National Principals Month | Safely Reopening Schools

18-Oct-2021

We reached out to our 2021 nationally recognized HIDOE leaders to share some of the ways that they have ensured a safe return to learning. This National Principals Month and beyond, we thank our outstanding leaders for all that they have done for our schools and students!

​Through leadership, vision and dedication to the success of all students, principals guide and support their schools and communities every day. When faced with the challenges of the COVID-19 pandemic, HIDOE principals came through when it mattered most, playing an essential role in safely reopening schools. 

We reached out to our 2021 nationally recognized HIDOE leaders to share some of the ways that they have ensured a safe return to learning. This National Principals Month and beyond, we thank our outstanding leaders for all that they have done for our schools and students!


Lisa Ann Higa, Nānākuli Elementary Principal
2021 NAESP National Distinguished Principal


Aloha from Nanakuli Elementary…where Learning Happens Everywhere!

Mask wearing is one way our students protect themselves and those around them. Here is some student artwork that explains the importance of wearing a mask.


Masks are a way of school life nowadays

Protecting us all even when we are out at play

Helping ourselves and those we are around
With an added protection that can be found

We understand the importance of the why
Helping others understand and continue to try

Being safe at school-keep continuing to learn
As one day soon –we shall all return

Wear a mask –and let’s try to do our part
It’s safe, it’s healthy, and it’s a great start

Be well, be kind, be safe-wishes to all of you
Thank YOU for the incredible work you continue to do!!!




Dr. Reid Kuba, Jarrett Middle Principal
2021 NASSP State Principal 

On our campus, electronic communication to parents is close, but not near 100% due to the lack of access to technology, language barriers and other factors. With middle school students, hard copy notifications also don’t always make it home into their parent’s hands. Communicating the importance of staying home when sick had to come from educating students themselves. 

Our education campaign started in the first week of school with three days of teaching, watching videos and practicing all of our safety protocols. To be sure that all the new information was covered and duplication didn’t occur, each class in our school schedule was assigned specific topics to cover. For example, all period 1 teachers explained and practiced all of our new classroom cleaning procedures so the students were ready for the day, all period 2 teachers taught our students about proper mask wearing and washing of hands, etc. Teachers also taught our students when they should be staying home and what their families needed to do to make sure it was safe to come back to school. All of these things were also reviewed in the second week of school, posted on our website and sent home to parents.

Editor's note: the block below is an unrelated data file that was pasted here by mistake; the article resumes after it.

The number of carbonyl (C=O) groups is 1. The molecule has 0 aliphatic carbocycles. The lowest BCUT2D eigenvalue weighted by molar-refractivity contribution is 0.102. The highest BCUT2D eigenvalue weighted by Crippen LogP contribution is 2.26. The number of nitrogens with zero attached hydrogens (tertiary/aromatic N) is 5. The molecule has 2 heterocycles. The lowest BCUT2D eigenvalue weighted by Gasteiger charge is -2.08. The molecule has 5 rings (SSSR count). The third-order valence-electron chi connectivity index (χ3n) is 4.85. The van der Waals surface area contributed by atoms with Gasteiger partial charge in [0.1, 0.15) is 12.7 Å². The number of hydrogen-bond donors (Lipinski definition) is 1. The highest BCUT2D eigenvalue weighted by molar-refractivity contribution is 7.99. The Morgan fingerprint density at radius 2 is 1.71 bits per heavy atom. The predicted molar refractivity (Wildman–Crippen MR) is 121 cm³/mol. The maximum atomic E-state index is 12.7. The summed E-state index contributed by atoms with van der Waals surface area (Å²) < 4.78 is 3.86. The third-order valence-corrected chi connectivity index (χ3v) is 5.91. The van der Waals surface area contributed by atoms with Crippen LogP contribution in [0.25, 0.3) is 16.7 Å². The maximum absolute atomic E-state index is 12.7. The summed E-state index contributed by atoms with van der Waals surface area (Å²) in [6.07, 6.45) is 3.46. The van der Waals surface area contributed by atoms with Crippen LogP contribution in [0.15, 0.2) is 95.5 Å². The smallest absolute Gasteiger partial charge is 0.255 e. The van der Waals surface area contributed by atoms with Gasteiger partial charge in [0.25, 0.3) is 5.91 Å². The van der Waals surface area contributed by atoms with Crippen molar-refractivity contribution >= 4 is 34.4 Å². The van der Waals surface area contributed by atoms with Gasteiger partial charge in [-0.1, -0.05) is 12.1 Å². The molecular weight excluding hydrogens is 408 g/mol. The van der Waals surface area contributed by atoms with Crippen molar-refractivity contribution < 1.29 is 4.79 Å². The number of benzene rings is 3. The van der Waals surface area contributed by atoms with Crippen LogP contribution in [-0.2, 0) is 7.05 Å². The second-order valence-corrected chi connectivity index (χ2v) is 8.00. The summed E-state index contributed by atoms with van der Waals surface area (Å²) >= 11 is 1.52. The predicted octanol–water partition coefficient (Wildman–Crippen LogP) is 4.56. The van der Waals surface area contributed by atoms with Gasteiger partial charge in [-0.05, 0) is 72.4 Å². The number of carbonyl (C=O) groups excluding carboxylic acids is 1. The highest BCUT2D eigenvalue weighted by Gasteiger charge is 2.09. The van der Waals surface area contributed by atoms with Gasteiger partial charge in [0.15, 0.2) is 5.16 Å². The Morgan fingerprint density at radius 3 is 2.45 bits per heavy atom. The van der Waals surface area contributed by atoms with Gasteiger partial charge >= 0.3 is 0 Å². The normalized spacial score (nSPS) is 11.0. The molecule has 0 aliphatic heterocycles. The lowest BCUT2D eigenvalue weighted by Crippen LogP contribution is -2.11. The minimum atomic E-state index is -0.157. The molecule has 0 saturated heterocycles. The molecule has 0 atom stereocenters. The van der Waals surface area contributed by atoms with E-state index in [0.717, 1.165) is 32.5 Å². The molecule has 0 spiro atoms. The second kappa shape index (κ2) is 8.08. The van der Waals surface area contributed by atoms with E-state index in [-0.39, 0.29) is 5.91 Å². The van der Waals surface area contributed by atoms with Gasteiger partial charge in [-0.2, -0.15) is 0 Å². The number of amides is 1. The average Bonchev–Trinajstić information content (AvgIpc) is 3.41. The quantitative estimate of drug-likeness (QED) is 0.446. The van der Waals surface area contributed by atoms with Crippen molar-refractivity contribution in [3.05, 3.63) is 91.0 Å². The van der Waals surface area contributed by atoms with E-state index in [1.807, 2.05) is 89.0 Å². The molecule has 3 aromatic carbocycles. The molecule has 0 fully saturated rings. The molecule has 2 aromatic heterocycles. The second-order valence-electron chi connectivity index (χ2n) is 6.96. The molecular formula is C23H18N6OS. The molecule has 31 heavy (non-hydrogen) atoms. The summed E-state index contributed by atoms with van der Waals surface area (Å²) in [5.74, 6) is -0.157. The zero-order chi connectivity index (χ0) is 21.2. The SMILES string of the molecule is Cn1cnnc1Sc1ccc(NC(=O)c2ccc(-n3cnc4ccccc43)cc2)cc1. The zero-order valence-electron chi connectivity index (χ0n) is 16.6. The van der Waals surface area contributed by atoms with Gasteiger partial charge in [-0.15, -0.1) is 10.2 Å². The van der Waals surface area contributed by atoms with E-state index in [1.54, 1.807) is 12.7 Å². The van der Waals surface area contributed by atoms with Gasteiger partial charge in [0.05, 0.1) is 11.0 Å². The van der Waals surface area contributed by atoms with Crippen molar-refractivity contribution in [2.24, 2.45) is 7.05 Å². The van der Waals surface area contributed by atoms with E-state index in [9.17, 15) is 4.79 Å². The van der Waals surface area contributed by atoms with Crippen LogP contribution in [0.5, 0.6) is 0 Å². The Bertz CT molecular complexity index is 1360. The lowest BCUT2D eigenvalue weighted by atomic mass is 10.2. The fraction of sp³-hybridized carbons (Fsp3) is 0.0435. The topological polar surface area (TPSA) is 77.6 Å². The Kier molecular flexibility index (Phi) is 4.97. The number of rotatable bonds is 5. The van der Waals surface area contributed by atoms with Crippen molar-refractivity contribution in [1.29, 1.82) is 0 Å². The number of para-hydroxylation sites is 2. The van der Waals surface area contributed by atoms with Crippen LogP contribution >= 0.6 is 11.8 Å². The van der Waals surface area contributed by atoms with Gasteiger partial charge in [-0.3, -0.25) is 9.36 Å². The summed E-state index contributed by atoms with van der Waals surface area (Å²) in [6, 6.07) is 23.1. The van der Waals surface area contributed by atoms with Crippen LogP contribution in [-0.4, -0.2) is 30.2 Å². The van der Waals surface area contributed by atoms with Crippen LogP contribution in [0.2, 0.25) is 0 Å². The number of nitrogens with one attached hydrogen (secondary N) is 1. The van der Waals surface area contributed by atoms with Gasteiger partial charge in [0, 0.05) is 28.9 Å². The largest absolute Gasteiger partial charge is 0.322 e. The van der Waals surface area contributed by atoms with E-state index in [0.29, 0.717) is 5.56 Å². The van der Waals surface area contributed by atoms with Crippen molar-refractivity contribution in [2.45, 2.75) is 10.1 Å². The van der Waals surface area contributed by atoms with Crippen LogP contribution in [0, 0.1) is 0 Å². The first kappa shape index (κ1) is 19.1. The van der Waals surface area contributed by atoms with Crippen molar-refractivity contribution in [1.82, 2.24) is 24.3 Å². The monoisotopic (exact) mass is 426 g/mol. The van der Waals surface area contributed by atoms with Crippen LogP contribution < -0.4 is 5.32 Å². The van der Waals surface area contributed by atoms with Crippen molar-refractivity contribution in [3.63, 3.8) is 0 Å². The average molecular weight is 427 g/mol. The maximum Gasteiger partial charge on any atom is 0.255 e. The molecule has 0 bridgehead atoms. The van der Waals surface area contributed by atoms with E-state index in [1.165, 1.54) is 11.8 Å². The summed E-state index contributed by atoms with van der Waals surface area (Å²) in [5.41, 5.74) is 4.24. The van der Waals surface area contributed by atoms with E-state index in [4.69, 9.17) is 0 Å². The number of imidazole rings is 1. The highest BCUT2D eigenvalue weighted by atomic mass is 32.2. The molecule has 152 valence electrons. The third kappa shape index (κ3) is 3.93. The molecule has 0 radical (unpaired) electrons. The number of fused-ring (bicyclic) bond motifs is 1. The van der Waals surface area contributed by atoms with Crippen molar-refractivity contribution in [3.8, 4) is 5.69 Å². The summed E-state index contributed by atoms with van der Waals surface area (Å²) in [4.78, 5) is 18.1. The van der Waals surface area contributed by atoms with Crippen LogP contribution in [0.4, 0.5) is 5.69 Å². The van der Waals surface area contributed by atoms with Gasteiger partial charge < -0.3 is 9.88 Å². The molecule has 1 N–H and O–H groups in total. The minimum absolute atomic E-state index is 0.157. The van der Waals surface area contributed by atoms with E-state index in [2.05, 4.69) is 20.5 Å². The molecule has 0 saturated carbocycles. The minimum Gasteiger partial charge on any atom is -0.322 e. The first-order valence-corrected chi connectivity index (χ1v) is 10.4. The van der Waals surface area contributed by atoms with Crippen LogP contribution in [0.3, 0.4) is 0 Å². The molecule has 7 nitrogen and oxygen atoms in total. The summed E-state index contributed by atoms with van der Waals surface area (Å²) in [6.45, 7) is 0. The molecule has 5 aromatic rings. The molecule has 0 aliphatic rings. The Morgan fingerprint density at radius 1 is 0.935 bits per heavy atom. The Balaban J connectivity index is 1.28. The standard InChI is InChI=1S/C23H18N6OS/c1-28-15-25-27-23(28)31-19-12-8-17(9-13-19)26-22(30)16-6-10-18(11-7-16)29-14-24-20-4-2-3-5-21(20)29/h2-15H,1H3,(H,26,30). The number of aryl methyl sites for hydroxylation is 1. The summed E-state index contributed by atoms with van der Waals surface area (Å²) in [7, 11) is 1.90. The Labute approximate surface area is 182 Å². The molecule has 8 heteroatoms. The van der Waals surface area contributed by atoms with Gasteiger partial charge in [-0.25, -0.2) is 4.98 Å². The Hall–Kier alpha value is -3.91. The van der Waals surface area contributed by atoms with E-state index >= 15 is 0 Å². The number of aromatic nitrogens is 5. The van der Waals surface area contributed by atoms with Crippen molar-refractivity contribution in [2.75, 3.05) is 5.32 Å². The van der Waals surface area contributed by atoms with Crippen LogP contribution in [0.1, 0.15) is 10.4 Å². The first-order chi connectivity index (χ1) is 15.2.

Along with our education campaign came an effort to integrate the message of staying home when sick with our school’s mission and vision. We encourage all of our school community to be caring, responsible, and always learning. It was easy to integrate the two and teach students to be responsible and know what symptoms required them to stay home. Once they knew the symptoms, the next step was to be caring, stay home, and contact the school. Ultimately, we emphasized that when we stay home when sick, we allow the rest of our classmates and teachers to stay in school, and we accomplish our vision of adding value to our community. This message was incorporated into a poster and posted at every classroom door.


Jacob Kardash, Mililani Middle Vice Principal
2021 NASSP State Assistant Principal

As an educator and an administrator, my top priority is the safety and well-being of everyone on campus. When I became eligible to receive the shot in February, I remember feeling that it was my responsibility and obligation to get vaccinated as I wanted to protect our school community and youth in every way possible. Having students who are unable to get vaccinated made our school community especially vulnerable.

It has been great having our students back on campus. Students are able to get the comprehensive education they deserve and the social interaction they need. The Mililani Middle School community has been very supportive and understanding of all the safety measures in place. From students having assigned seating at lunch, to teachers rotating classrooms so students can remain in their cohorts, everyone understands and wants to do their part to stop the spread of COVID-19. Getting vaccinated is just as important as all the mitigating strategies we have in place. Mililani Middle will continue to provide opportunities for our students to be vaccinated at school. 

As a former science teacher, we teach our students to look at credible information and data around events to make educated decisions. I would advise the same for anyone still deciding whether to get vaccinated.

Ho‘oha‘aheo

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